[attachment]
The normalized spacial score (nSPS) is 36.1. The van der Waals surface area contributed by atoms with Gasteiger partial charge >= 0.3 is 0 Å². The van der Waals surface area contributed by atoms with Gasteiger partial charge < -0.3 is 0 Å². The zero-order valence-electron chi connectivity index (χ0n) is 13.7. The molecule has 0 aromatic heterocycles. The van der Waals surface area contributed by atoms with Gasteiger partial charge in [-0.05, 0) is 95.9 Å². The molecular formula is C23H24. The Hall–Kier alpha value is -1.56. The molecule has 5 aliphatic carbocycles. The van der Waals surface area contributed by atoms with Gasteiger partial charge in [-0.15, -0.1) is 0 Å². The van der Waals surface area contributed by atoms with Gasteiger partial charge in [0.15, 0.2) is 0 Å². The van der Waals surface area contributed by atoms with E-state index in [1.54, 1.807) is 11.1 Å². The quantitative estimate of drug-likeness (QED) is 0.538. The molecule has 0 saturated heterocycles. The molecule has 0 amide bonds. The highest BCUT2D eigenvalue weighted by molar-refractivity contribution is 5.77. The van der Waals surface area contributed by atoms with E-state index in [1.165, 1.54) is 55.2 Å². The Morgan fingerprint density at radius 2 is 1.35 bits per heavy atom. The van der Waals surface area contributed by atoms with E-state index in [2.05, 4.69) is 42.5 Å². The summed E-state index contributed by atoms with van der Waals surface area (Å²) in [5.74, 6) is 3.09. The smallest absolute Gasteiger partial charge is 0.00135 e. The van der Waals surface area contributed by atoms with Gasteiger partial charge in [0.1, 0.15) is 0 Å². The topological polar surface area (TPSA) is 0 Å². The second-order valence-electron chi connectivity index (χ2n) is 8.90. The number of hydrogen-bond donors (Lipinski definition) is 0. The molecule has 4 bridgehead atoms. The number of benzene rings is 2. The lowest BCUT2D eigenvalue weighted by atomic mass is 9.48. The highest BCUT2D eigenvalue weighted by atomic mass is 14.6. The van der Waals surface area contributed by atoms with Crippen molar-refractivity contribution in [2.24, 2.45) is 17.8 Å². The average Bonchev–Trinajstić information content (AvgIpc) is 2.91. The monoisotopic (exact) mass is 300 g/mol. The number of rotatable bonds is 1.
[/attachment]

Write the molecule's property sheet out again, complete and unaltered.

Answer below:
The normalized spacial score (nSPS) is 36.1. The van der Waals surface area contributed by atoms with Gasteiger partial charge >= 0.3 is 0 Å². The van der Waals surface area contributed by atoms with Gasteiger partial charge < -0.3 is 0 Å². The zero-order valence-electron chi connectivity index (χ0n) is 13.7. The molecule has 0 aromatic heterocycles. The van der Waals surface area contributed by atoms with Gasteiger partial charge in [-0.05, 0) is 95.9 Å². The molecular formula is C23H24. The Hall–Kier alpha value is -1.56. The molecule has 5 aliphatic carbocycles. The van der Waals surface area contributed by atoms with Gasteiger partial charge in [-0.15, -0.1) is 0 Å². The van der Waals surface area contributed by atoms with Gasteiger partial charge in [0.15, 0.2) is 0 Å². The van der Waals surface area contributed by atoms with E-state index in [1.54, 1.807) is 11.1 Å². The quantitative estimate of drug-likeness (QED) is 0.538. The molecule has 0 saturated heterocycles. The molecule has 0 amide bonds. The highest BCUT2D eigenvalue weighted by molar-refractivity contribution is 5.77. The van der Waals surface area contributed by atoms with E-state index in [1.165, 1.54) is 55.2 Å². The Morgan fingerprint density at radius 2 is 1.35 bits per heavy atom. The van der Waals surface area contributed by atoms with E-state index in [2.05, 4.69) is 42.5 Å². The summed E-state index contributed by atoms with van der Waals surface area (Å²) in [5.74, 6) is 3.09. The smallest absolute Gasteiger partial charge is 0.00135 e. The van der Waals surface area contributed by atoms with Gasteiger partial charge in [0.1, 0.15) is 0 Å². The topological polar surface area (TPSA) is 0 Å². The second-order valence-electron chi connectivity index (χ2n) is 8.90. The number of hydrogen-bond donors (Lipinski definition) is 0. The molecule has 4 bridgehead atoms. The number of benzene rings is 2. The lowest BCUT2D eigenvalue weighted by atomic mass is 9.48. The highest BCUT2D eigenvalue weighted by atomic mass is 14.6. The van der Waals surface area contributed by atoms with Crippen molar-refractivity contribution in [2.24, 2.45) is 17.8 Å². The average Bonchev–Trinajstić information content (AvgIpc) is 2.91. The monoisotopic (exact) mass is 300 g/mol. The number of rotatable bonds is 1.